Thursday, October 23, 2014

If You Haven't Pen-Tested Now, Wait

Abstinence Or Whatever

This morning, my esteemed peer Shawn Moyer referred to a blog post he wrote in September 2013 on waiting for pen-testing until Q1, but buying in Q4. He's not wrong

Shawn makes strong points about the money and the actual work-load on the consultant side. The fact is, teams traditionally get so swamped in Q4 that they do indeed place junior resources where they shouldn't. But, Atredis and I have one thing in common: we don't have to care about that problem. None of us are juniors. We're all principal-level consultants. Nor do we have the overhead of managing or maintaining interns to try and eek out results. 

While Shawn discusses the pen-testing team's side of the fence, I'm discussing the client's issues with scheduling a penetration test in Q4. If you haven't purchased a pen-testing engagement already, you should schedule the test for Q1. 

There Goes E911

Q4 isn't just the most lucrative time of year for tech companies, it's the most profitable time of year for most companies. As a result, everyone is on high alert to manage their resources as effectively as possible. This means not focusing on organizational security in the event of an emergency. Case in point? 

Intrado, the company that manages the majority of the United States' E911 service had their system fail for over 11 million people across seven states, including the entire state of Washington. No one could make a 911 call during that time period. Intrado happens to be based here in Colorado, and I happen to have personal experience with them. The fact is, they're an exceptional company and I have been impressed by their above-average engineering expertise. 

Regardless, how do you think the organization - that is one of the country's only third-party 911 contractors - would have reacted if this event occurred during Q4? During Black Friday? During Christmas? God forbid, during Devil's Night? The security and engineering teams would be completely re-tasked toward assessing an event like this, why it occurred, how to remediate it, whether a bad actor was involved, etc. Any penetration test at this point would - and should - immediately stop. 

Point being, whether you're managing E911 infrastructure for the entire country, or simply building a web service that caters to hundreds of thousands of engineers world-wide, prioritization is key. Losing customers is never an acceptable choice. When resources are constrained during an already busy time of year, priorities must align with the business' key goals, and nothing else.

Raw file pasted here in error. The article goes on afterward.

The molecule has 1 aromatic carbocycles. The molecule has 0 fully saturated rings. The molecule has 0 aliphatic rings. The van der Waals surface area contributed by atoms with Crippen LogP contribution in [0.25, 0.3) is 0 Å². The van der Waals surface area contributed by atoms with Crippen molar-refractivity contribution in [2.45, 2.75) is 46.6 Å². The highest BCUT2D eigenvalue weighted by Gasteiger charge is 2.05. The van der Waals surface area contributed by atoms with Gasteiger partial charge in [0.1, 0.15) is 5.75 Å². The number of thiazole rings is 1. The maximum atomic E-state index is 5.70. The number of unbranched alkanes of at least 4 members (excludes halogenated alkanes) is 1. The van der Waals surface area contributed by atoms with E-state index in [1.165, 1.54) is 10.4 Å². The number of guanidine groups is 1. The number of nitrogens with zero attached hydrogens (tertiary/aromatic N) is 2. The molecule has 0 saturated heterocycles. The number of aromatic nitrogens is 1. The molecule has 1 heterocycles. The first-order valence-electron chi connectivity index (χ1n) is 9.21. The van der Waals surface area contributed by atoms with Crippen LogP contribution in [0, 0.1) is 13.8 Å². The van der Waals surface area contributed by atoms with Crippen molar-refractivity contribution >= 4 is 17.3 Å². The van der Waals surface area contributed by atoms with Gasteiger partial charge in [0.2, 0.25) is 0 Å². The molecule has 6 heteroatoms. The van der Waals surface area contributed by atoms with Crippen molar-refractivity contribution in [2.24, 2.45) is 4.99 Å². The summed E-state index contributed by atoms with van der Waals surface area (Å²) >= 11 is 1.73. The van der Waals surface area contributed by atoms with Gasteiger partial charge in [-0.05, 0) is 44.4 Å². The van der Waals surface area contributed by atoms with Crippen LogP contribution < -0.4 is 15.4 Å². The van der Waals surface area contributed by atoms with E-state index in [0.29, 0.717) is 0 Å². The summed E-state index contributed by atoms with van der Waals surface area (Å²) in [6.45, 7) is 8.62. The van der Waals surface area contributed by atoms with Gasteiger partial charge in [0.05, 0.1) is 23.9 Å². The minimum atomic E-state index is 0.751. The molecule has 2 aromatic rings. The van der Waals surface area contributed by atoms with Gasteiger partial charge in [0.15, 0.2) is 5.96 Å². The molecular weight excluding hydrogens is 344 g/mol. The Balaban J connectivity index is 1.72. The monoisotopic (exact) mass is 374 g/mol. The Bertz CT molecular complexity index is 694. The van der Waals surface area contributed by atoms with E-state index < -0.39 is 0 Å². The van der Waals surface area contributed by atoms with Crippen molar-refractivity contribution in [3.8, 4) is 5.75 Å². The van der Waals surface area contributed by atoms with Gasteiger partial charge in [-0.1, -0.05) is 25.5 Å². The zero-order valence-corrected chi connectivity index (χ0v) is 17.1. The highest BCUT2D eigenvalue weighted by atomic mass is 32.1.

Schedule Effectively 

So, if you're considering buying penetration services now, don't. Why? It's already going to be the last week of October. Buying services now generally means 
  • one to three weeks of sales process
  • a week or two of scheduling resources on both sides
  • actual engagement: anywhere from 2 days to 2 weeks (on average)
If you're buying services now, this puts your actual engagement starting date anywhere from November 10th to December 1st. If you're on the light side of a test and only need a couple days of effort, you're still looking at remediation through one of the busiest holiday seasons in the country: Thanksgiving. If you're on the heavy side of the test, you're going to be running into mid-December. That means the week of Dec. 15th your team will be scrambling to remediate security issues during *the* busiest two holidays in the world: Christmas and New Year's Day

Any critical event during this time means that the results of any penetration test must be put off until the critical event has passed. On average, any overlapping operations/engineering/security event takes between one week to a month to evaluate, remediate, and monitor. During this already swamped time of year, that means that the results of any penetration test will be ignored for up to two months if a critical event occurs adjacent to a common vacation or holiday period. This is a total waste of money! 

Don't Kill Money!

The only value of a penetration test has is when the results can be used within an effective period of time. This means weeks after the penetration test has occurred. Otherwise, because of the increased amount of security risks being identified in modern times, any penetration test performed today will have drastically different results than one performed a month from now. 

Remember ShellShock? Heartbleed? Cisco's ASA flaws? LZ4? SSLv3 POODLE? We're seeing more and more game changing flaws coming out, and security teams are already flooded with a To Do list longer than Santa's naughty list. 

Scheduling a pen-test during Q4 is basically asking to be put on Santa's naughty list for knowingly booking an engagement whose output can't be fully utilized in an effective time frame. Don't do it! Don't kill money!

Sure, spend the money today. Book the team. Get the most effective engagement for your budget and your organization's needs. But, schedule it for a time when the output of the engagement will bring the most value to your organization. That, typically, means Q1. 

So, if you want the most value out of a security review, check out Lab Mouse. Even check out Atredis. Book a team that is going to maximize your investment by providing you with only top-tier talent, but only schedule the engagement when the timing makes sense for your organization. 

Hey, Intrado, if you need someone that specializes in mobile/embedded/Erlang/telco to help you with a security or code review of your E911 system, give me a shout. I'll give you a good deal since you're local and I already love ya. 

Don A. Bailey
Lab Mouse Security

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